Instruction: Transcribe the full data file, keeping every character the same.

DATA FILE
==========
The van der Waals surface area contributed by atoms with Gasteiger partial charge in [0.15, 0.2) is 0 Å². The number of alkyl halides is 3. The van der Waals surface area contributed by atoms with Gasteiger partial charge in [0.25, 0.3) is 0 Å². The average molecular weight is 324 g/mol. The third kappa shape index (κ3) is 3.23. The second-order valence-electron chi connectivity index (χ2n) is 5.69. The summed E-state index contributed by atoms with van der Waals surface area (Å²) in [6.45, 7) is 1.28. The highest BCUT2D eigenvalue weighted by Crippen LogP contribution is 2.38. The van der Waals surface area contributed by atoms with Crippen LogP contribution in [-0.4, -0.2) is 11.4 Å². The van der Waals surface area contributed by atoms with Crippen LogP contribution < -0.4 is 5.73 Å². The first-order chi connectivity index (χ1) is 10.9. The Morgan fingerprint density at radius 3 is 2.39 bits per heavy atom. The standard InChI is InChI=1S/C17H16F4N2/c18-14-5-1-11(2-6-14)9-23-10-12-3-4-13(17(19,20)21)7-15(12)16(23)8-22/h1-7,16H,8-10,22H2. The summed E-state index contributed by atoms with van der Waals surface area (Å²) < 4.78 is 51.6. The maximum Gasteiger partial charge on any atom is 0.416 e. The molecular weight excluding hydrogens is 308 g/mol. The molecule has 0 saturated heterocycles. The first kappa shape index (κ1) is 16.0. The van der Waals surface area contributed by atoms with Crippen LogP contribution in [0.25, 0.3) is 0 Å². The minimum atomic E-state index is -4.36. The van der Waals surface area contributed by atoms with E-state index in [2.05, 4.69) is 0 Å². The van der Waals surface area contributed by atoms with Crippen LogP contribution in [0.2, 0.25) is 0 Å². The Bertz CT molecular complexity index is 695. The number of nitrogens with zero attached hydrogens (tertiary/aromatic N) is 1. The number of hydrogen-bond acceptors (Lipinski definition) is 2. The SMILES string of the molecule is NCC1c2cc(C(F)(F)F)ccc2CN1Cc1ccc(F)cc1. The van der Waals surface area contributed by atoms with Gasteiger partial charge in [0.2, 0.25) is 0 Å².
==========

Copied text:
The van der Waals surface area contributed by atoms with Gasteiger partial charge in [0.15, 0.2) is 0 Å². The number of alkyl halides is 3. The van der Waals surface area contributed by atoms with Gasteiger partial charge in [0.25, 0.3) is 0 Å². The average molecular weight is 324 g/mol. The third kappa shape index (κ3) is 3.23. The second-order valence-electron chi connectivity index (χ2n) is 5.69. The summed E-state index contributed by atoms with van der Waals surface area (Å²) in [6.45, 7) is 1.28. The highest BCUT2D eigenvalue weighted by Crippen LogP contribution is 2.38. The van der Waals surface area contributed by atoms with Crippen LogP contribution in [-0.4, -0.2) is 11.4 Å². The van der Waals surface area contributed by atoms with Crippen LogP contribution < -0.4 is 5.73 Å². The first-order chi connectivity index (χ1) is 10.9. The Morgan fingerprint density at radius 3 is 2.39 bits per heavy atom. The standard InChI is InChI=1S/C17H16F4N2/c18-14-5-1-11(2-6-14)9-23-10-12-3-4-13(17(19,20)21)7-15(12)16(23)8-22/h1-7,16H,8-10,22H2. The summed E-state index contributed by atoms with van der Waals surface area (Å²) < 4.78 is 51.6. The maximum Gasteiger partial charge on any atom is 0.416 e. The molecular weight excluding hydrogens is 308 g/mol. The molecule has 0 saturated heterocycles. The first kappa shape index (κ1) is 16.0. The van der Waals surface area contributed by atoms with Crippen LogP contribution in [0.25, 0.3) is 0 Å². The minimum atomic E-state index is -4.36. The van der Waals surface area contributed by atoms with E-state index in [2.05, 4.69) is 0 Å². The van der Waals surface area contributed by atoms with Crippen LogP contribution in [0.2, 0.25) is 0 Å². The Bertz CT molecular complexity index is 695. The number of nitrogens with zero attached hydrogens (tertiary/aromatic N) is 1. The number of hydrogen-bond acceptors (Lipinski definition) is 2. The SMILES string of the molecule is NCC1c2cc(C(F)(F)F)ccc2CN1Cc1ccc(F)cc1. The van der Waals surface area contributed by atoms with Gasteiger partial charge in [0.2, 0.25) is 0 Å².